Although some people are still trying to enjoy the last of the summer weather, the retail holiday shopping season has begun. With that, inevitably, comes the peak e-mail marketing season.
The holiday e-mail season started last year on Sept. 6 with a Christmas reference in a Sam’s Club e-mail, according to a report by the Email Experience Council (EEC), the Direct Marketing Association’s vertical working group called “Ring-Cha-Ching, Hear Them Ring: The Guide to Gearing Up for the Holiday Email Season.”
This year, EEC reports, the retail e-mail holiday season began even earlier — in mid-August, with references from KB Toys and Hallmark.
Clearly, e-mail marketing has become one of the more important tools used by retailers to connect with their customers. Not only is it cheaper than other forms of advertising, but it is far easier to custom tailor pitches and offers.
Unfortunately, few retailers take the trouble — or perhaps know what to do — to reach out to their customers in such a fashion. Those that do, however, usually can boast of exemplary metrics in this space: low opt-out rates, for instance, and high click-through sales.
One such company is Stride Rite, the owner of several brands of shoes including Keds. The following is how it views the path it took to success, a surprisingly simple one given high number of e-mail marketing campaigns that fail to deliver on even rudimentary goals. In the spirit of the season — at least according to the retail industry’s calendar — CRM Buyer spoke with Stride Rite to better understand how its e-mail marketing operations work.
Three Years and Counting
Three years ago, Stride Rite decided to communicate monthly with its customers and prospects, and e-mail marketing was the best route to take, said Gregg Poulin, the company’s director of e-commerce.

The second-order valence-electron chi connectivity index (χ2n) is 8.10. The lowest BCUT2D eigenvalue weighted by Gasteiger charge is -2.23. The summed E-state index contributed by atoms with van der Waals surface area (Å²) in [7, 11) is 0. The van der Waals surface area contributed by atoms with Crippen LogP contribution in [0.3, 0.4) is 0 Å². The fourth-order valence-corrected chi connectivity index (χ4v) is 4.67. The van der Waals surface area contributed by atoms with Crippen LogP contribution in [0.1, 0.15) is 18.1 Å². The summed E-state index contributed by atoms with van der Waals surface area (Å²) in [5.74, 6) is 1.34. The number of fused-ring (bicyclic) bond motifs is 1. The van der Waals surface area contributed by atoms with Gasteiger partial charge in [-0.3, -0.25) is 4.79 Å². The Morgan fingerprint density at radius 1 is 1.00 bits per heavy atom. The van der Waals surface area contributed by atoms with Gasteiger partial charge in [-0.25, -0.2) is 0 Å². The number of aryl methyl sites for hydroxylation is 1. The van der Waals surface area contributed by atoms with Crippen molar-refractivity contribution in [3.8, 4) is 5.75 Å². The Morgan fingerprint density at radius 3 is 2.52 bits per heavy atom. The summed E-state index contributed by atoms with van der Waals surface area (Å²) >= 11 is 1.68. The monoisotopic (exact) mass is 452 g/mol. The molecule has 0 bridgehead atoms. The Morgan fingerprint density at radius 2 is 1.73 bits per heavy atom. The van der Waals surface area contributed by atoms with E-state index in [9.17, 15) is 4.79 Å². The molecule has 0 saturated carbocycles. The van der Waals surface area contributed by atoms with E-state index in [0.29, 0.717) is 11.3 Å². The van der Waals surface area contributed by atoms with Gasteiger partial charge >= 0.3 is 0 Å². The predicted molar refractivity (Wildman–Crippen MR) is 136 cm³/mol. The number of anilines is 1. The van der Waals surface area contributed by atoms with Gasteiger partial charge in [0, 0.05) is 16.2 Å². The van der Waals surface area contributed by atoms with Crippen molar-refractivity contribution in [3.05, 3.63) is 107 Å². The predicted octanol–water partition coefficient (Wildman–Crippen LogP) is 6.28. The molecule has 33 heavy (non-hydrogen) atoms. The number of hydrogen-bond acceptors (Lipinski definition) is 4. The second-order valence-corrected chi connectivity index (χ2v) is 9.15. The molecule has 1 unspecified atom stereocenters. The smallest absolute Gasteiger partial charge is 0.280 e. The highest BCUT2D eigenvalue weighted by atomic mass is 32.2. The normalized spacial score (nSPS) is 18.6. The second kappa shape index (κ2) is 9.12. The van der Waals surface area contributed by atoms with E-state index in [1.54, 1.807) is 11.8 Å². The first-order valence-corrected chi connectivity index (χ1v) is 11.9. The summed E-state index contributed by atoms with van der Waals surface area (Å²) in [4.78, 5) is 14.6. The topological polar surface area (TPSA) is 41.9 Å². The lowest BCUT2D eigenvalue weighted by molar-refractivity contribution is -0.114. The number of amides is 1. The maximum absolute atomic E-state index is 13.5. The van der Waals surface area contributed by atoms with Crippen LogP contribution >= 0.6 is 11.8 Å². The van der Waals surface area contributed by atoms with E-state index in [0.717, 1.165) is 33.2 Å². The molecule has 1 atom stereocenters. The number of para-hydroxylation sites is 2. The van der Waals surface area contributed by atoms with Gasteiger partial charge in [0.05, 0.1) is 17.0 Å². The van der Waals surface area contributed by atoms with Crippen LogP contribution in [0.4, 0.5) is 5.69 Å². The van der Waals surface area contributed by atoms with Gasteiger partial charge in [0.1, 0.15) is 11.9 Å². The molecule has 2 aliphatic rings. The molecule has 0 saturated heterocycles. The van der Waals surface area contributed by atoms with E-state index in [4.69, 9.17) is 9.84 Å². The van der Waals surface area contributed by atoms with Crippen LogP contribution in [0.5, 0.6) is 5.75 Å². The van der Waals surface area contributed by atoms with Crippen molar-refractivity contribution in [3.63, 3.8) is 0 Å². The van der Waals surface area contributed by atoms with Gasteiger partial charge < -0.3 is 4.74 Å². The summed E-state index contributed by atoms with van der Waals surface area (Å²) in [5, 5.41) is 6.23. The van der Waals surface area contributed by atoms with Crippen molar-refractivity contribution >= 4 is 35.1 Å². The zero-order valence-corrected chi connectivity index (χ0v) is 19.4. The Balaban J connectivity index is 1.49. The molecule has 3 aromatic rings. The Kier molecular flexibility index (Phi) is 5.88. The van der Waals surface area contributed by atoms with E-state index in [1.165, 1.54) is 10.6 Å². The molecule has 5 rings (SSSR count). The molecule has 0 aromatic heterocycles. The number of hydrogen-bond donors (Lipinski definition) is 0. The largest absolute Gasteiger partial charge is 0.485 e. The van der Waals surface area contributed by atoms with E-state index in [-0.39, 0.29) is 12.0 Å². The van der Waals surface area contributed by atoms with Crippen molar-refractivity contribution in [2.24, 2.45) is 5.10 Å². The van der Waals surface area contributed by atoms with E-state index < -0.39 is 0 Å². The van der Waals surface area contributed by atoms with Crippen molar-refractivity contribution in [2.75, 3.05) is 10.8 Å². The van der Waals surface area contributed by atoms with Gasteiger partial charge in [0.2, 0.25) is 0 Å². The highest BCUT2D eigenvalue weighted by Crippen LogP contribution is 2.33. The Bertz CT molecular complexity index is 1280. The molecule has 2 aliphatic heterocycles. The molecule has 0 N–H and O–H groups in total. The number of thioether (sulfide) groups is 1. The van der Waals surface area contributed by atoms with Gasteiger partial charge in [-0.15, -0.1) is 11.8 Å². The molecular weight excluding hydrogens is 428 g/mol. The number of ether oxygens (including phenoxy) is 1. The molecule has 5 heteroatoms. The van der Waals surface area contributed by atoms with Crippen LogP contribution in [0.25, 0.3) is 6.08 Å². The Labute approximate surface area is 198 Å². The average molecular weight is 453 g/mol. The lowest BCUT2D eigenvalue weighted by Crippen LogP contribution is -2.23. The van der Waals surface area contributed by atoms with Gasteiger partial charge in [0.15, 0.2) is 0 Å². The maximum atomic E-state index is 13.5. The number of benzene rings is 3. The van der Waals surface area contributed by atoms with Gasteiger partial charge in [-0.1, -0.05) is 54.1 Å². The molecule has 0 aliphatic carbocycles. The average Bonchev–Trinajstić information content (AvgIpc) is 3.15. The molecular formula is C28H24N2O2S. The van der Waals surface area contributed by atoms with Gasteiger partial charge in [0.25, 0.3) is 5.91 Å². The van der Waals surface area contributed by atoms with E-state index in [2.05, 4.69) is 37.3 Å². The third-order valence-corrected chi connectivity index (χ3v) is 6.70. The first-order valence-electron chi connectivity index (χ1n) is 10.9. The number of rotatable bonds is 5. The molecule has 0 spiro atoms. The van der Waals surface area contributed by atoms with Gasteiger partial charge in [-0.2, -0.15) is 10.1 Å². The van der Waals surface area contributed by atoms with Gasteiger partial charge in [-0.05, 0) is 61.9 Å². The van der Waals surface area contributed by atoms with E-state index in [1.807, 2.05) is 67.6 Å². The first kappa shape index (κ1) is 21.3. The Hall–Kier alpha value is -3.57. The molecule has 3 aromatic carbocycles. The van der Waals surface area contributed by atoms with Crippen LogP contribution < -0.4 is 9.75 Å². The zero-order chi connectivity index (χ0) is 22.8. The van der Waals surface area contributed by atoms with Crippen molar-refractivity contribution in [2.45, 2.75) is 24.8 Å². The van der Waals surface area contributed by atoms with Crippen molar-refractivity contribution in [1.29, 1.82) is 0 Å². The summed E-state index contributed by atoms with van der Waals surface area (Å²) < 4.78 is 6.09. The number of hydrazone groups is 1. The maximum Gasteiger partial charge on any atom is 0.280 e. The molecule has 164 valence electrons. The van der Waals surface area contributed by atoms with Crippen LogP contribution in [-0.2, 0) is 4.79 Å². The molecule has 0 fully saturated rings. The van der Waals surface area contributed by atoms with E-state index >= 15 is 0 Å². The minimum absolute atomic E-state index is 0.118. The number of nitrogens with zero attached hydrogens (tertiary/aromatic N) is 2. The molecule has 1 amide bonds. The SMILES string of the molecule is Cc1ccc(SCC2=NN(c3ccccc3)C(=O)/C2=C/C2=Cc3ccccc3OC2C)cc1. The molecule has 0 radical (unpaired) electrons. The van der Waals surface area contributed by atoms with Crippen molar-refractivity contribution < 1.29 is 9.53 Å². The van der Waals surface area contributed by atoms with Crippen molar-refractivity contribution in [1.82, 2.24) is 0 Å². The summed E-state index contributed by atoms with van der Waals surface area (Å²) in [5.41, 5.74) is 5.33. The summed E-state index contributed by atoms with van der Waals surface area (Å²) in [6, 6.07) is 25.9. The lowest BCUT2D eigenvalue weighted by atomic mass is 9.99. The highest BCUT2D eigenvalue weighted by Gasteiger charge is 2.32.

“Given what vendors offer for the price they charge, it made more sense to go externally,” he said. After a vetting process, it settled on iPost as its primary vendor.
The company was guided by a few central goals as it shaped its campaign strategy, Poulin said. It knew it wanted, for instance, to balance the brand and the relationship-building in the e-mails with an actual opportunity to buy the product. Revenue generation, of course, is hardly a unique goal to a Fortune 500 firm. However, Poulin said, meeting this goal can be deceptively complex when using what is viewed as a simple marketing tool.
When it first began sending campaigns, he remembered, the firm did not put as much focus on the visuals for the products. “We quickly found that our response rates weren’t to our liking,” he said. “Since then we have learned these e-mails need to focus more — much more — on actual images of the products.”
The company developed a template system to guide its design activities so they are consistent. Within that framework it continually tests different styles or images to see what worked best with the customers. “We are always refining what we are doing,” Poulin said.
“Stride Rite does a great job with the creative,” Russell Donald, iPost chief executive officer, told CRM Buyer. “The consumer always gets the feeling that the information the company is sending is a little bit exclusive or has insider status.”
Constant communication is another principle Stride Rite holds dear. The footwear industry has two main seasons: spring and back-to-school. It used to supplement the huge marketing campaign that it launches at these times with a monthly e-mail blast, he remembered.
“Gradually we began to develop a strategy so we would always have something new to talk to our customers about. Sometimes these messages are exclusive to the e-mail channel; sometimes they coincide with an advertising campaign we have launched.”
Within these perimeters, Stride Rite further segments its marketing messages according to brand, using its own database for customer segmentation.
“They have excellent list management practices,” Donald said. “In one day, for instance, they will hit four or five lists of, say, 20,000 customers.”
The result of this painstaking segmentation is a very low opt-out rate, Donald added.
“Subscribers rarely complain about getting too many e-mails.”
Poulin is the first to say much of this common sense, even as he tells of performance metrics for their e-mail marketing operations that are well above industry average. The opt out rate, for instance, is under one-quarter of a percent. Conversion rates, he said, are generally double the industry average.
Perhaps the difference between Stride Rite and other company’s campaign strategies, he speculated, lies in how Stride Rite views e-mail marketing. Unlike many firms that see it as a cheap way to broadcast a message designed for mass consumption, “We view it as a strategic pillar in our communication with customers and prospects.”